Sundance’s New Frontier offerings test boundaries of new technology
There is a certain poetic justice in the fact that Park City’s defunct Blockbuster video rental location on Iron Horse Drive has been reincarnated as a central hub for Sundance’s New Frontier program — the festival’s annual exhibition of the very latest in media technology.
In the re-purposed space where local residents once picked through bins of VHS tapes, Sundance attendees will be immersed in augmented- and virtual-reality experiences, some of which are also enhanced with artificial intelligence and biometric feedback.
Blockbuster may have been slow to catch the tide of technological changes in the entertainment industry, but Sundance has been quick to adopt, and nurture, emerging trans-media platforms.
In the 1990s, a handful of universities were tinkering with virtual-reality headsets and haptic gear, but it wasn’t until 2012 when Sundance’s New Frontier curator Shari Frilot enlisted Nonny de la Peña and Michaela Kobsa-Markto to bring their nascent VR project to Park City that the film industry really began to pay attention.
Legend has it that the headset cobbled together for de la Peña’s project spurred a Kickstarter campaign that became the foundation for the company Oculus Rift, which shortly thereafter sold to Facebook for $2 billion. These days, virtual reality is a hot trend among gamers, artists, engineers and scientists.
“That really revolutionized the field and sparked the incarnation of VR,” said Frilot during a pre-festival phone interview.
Since those first motion-sickness-inducing excursions into the world of immersive entertainment, Sundance’s New Frontier fans have watched the technology become more refined — and the lines to participate in the program grow longer. Artists have simulated experiences as varied as hunkering down in a bomb-stricken war zone, traversing the tundra with Mongolian yak herders, being reborn as a tree in the jungle and exploring the depths of outer space.
Here are a few highlights recommended by Frilot:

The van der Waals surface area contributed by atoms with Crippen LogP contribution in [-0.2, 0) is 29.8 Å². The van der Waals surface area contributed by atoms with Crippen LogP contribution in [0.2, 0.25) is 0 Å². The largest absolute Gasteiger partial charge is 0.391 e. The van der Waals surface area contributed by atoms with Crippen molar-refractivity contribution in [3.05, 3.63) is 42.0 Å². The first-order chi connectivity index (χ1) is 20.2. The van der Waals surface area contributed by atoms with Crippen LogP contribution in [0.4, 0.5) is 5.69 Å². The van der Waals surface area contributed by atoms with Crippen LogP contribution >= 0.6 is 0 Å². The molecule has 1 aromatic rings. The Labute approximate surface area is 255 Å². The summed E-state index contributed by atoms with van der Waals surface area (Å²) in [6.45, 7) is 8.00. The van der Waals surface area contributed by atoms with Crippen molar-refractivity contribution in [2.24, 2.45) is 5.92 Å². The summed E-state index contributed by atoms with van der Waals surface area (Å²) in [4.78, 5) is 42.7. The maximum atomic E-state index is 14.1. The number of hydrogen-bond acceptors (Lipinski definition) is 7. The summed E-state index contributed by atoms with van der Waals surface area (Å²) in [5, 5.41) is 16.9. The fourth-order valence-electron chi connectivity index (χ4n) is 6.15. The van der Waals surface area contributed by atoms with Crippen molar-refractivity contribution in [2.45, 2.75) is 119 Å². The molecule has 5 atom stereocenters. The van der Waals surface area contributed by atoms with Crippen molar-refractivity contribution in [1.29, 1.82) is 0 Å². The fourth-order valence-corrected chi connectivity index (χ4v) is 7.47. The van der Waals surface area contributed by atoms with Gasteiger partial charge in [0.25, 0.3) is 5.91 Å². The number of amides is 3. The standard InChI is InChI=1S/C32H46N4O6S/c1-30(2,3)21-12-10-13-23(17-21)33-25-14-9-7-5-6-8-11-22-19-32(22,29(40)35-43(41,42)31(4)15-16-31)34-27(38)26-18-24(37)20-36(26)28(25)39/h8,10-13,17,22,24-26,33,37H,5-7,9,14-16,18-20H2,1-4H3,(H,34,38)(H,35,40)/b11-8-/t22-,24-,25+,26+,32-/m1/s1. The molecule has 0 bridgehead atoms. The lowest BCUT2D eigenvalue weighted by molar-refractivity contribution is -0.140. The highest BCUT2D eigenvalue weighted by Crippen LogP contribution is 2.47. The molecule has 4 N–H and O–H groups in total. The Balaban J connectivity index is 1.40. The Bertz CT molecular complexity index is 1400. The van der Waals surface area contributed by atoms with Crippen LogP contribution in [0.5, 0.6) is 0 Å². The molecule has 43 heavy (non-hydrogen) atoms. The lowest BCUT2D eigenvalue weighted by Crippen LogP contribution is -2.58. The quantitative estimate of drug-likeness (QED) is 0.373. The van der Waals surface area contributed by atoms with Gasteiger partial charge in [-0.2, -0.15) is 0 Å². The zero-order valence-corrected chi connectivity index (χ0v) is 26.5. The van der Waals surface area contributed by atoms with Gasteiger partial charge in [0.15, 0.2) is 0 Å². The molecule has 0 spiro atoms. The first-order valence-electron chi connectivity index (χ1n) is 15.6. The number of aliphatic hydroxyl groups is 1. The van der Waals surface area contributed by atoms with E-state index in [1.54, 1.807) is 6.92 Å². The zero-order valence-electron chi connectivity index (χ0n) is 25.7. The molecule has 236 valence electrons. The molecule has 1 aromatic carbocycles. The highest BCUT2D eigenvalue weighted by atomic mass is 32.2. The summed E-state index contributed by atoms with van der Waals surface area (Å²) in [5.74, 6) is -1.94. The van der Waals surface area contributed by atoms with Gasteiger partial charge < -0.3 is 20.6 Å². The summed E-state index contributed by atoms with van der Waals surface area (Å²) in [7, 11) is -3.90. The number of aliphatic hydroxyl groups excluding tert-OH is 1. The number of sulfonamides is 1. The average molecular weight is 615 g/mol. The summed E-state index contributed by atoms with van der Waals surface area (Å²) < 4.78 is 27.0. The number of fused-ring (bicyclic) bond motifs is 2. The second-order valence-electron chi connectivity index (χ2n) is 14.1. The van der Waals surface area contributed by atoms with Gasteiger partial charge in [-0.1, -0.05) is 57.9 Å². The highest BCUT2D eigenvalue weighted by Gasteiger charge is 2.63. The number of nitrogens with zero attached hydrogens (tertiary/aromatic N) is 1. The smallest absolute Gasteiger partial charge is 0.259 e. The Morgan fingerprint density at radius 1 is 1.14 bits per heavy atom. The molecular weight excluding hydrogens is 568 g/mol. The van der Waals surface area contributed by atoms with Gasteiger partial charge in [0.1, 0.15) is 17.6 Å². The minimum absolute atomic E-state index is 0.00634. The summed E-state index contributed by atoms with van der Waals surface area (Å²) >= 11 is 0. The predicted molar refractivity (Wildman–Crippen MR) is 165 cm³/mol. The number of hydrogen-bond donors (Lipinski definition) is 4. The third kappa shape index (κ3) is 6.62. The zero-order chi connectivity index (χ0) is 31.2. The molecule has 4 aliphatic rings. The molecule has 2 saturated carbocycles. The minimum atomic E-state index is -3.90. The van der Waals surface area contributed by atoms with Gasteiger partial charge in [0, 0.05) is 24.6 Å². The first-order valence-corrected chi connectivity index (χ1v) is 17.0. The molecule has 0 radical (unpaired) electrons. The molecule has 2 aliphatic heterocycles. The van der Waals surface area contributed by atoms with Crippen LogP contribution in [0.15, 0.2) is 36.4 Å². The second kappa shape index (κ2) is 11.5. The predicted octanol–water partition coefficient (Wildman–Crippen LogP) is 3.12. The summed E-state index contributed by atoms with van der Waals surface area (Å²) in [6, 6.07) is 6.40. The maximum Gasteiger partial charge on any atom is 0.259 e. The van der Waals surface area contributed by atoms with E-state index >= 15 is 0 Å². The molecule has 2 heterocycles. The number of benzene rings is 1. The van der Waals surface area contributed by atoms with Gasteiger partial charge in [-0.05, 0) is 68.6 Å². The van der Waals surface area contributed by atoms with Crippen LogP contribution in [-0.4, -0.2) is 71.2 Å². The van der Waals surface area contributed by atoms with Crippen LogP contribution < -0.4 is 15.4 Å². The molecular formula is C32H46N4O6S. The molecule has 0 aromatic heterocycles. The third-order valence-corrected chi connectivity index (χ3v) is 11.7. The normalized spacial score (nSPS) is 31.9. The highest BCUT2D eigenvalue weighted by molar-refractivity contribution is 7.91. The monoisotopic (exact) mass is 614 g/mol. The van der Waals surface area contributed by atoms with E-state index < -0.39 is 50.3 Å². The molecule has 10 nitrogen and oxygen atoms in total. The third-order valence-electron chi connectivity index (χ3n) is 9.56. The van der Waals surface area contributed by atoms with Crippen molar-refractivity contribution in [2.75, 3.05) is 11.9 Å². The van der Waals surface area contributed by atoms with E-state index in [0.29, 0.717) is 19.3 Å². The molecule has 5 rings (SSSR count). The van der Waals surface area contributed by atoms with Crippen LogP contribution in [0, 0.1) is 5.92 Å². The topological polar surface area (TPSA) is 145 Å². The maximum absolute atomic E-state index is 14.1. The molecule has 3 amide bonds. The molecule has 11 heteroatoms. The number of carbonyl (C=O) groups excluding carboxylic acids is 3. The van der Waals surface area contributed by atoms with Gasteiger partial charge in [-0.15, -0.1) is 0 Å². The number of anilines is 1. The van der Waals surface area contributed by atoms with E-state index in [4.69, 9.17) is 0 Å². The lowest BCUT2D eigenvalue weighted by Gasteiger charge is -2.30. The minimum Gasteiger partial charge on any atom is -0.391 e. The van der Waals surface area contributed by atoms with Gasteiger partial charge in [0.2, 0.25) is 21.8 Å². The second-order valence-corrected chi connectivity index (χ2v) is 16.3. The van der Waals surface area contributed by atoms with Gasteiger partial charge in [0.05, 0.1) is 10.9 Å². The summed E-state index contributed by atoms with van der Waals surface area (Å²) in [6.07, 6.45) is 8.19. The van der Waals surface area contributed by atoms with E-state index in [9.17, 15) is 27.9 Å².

Esperpento (digital puppetry)
Traveling While Black
Rocket Man 360
Likely to be most talked about
Traveling While Black
In the meantime, Oculus and countless spinoff companies have captured the imagination of video gamers and brought virtual- and augmented-reality into the mainstream cultural lexicon.
Still, Frilot, who spends the months between festivals searching the globe for new boundary-shattering art forms, says the landscape is evolving at an ever-increasing pace.
“Every work in the program this year comes from a moment of being surprised and knocked off my feet,” she said. “I see so much work and travel all over the place, it’s those works that take my breath away that hit the list. … It is a really special year, these artists are inventing new ways to express themselves.”
According to Frilot, the sizable space at 950 Iron Horse Drive, plus the lower level at The Ray venue, which came online last year, allow for more and bigger installations. Importantly, it will also include a bigger lounge, in her eyes an important interactive social space for the festival’s eclectic assortment of artists and audiences.
In all, this year’s New Frontier program lists approximately 31 titles — one of the biggest lineups in New Frontier’s tenure. Some are short VR or AR experiences that require headsets and take viewers on a variety of journeys inside a unique story’s environment. For those fluent in New Frontier terminology, they are described using words like: projection mapping, interactive, multiuser, immersive-theatre play and AI (artificial intelligence).
But not all require wearable technology. There are three films and several exhibits that according to the catalog employ: immersive light displays, magical reality and pre-cinematic stereo imaging.
The New Frontier venues include:
•An ongoing series of displays and performances at New Frontier Central open to all credentialed Sundance attendees.
•Ticketed exhibitions at The Ray (short VR and AR experiences sold in 90-minute blocks)
•Four films that will be presented at a variety of Sundance venues.
For a list of specific artists, times and locations go to: https://www.sundance.org/festivals/sundance-film-festival/program.
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Park City High School sophomore Emily Bronstein founded the Seraphine Project that helps at-risk teens in Zimbabwe and Zambia.